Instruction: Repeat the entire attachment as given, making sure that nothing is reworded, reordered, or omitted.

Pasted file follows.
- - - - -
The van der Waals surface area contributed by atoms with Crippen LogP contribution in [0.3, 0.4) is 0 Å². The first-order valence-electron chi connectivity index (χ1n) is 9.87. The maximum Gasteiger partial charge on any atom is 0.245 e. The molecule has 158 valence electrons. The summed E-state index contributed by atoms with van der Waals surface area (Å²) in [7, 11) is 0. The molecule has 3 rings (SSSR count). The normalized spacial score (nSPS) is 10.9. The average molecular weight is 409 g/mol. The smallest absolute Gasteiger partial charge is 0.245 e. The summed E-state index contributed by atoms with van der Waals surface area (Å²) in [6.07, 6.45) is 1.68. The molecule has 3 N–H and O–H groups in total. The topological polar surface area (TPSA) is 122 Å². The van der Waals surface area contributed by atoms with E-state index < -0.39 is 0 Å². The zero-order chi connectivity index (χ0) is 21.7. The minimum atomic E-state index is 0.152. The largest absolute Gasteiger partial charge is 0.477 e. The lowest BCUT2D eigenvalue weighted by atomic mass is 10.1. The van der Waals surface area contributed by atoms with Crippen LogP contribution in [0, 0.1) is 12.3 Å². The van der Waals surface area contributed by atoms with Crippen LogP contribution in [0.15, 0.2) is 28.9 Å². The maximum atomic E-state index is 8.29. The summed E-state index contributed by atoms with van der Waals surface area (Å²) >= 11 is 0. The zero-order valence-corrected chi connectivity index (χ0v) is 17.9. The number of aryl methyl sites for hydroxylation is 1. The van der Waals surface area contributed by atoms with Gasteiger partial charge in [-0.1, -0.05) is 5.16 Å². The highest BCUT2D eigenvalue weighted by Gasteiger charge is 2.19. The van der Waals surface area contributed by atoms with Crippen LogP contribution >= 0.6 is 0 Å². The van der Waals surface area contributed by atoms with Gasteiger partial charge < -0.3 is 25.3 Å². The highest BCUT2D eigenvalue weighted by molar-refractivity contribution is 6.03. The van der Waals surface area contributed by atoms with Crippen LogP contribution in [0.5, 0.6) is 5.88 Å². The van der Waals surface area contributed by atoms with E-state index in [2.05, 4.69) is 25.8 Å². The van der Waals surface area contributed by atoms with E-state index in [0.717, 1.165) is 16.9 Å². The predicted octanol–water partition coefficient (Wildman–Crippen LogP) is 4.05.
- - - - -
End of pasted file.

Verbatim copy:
The van der Waals surface area contributed by atoms with Crippen LogP contribution in [0.3, 0.4) is 0 Å². The first-order valence-electron chi connectivity index (χ1n) is 9.87. The maximum Gasteiger partial charge on any atom is 0.245 e. The molecule has 158 valence electrons. The summed E-state index contributed by atoms with van der Waals surface area (Å²) in [7, 11) is 0. The molecule has 3 rings (SSSR count). The normalized spacial score (nSPS) is 10.9. The average molecular weight is 409 g/mol. The smallest absolute Gasteiger partial charge is 0.245 e. The summed E-state index contributed by atoms with van der Waals surface area (Å²) in [6.07, 6.45) is 1.68. The molecule has 3 N–H and O–H groups in total. The topological polar surface area (TPSA) is 122 Å². The van der Waals surface area contributed by atoms with E-state index < -0.39 is 0 Å². The zero-order chi connectivity index (χ0) is 21.7. The minimum atomic E-state index is 0.152. The largest absolute Gasteiger partial charge is 0.477 e. The lowest BCUT2D eigenvalue weighted by atomic mass is 10.1. The van der Waals surface area contributed by atoms with Crippen LogP contribution in [0, 0.1) is 12.3 Å². The van der Waals surface area contributed by atoms with Crippen LogP contribution in [0.15, 0.2) is 28.9 Å². The maximum atomic E-state index is 8.29. The summed E-state index contributed by atoms with van der Waals surface area (Å²) >= 11 is 0. The zero-order valence-corrected chi connectivity index (χ0v) is 17.9. The number of aryl methyl sites for hydroxylation is 1. The van der Waals surface area contributed by atoms with Gasteiger partial charge in [-0.1, -0.05) is 5.16 Å². The highest BCUT2D eigenvalue weighted by Gasteiger charge is 2.19. The van der Waals surface area contributed by atoms with Crippen LogP contribution >= 0.6 is 0 Å². The van der Waals surface area contributed by atoms with Gasteiger partial charge < -0.3 is 25.3 Å². The highest BCUT2D eigenvalue weighted by molar-refractivity contribution is 6.03. The van der Waals surface area contributed by atoms with Crippen LogP contribution in [0.5, 0.6) is 5.88 Å². The van der Waals surface area contributed by atoms with E-state index in [2.05, 4.69) is 25.8 Å². The van der Waals surface area contributed by atoms with E-state index in [0.717, 1.165) is 16.9 Å². The predicted octanol–water partition coefficient (Wildman–Crippen LogP) is 4.05.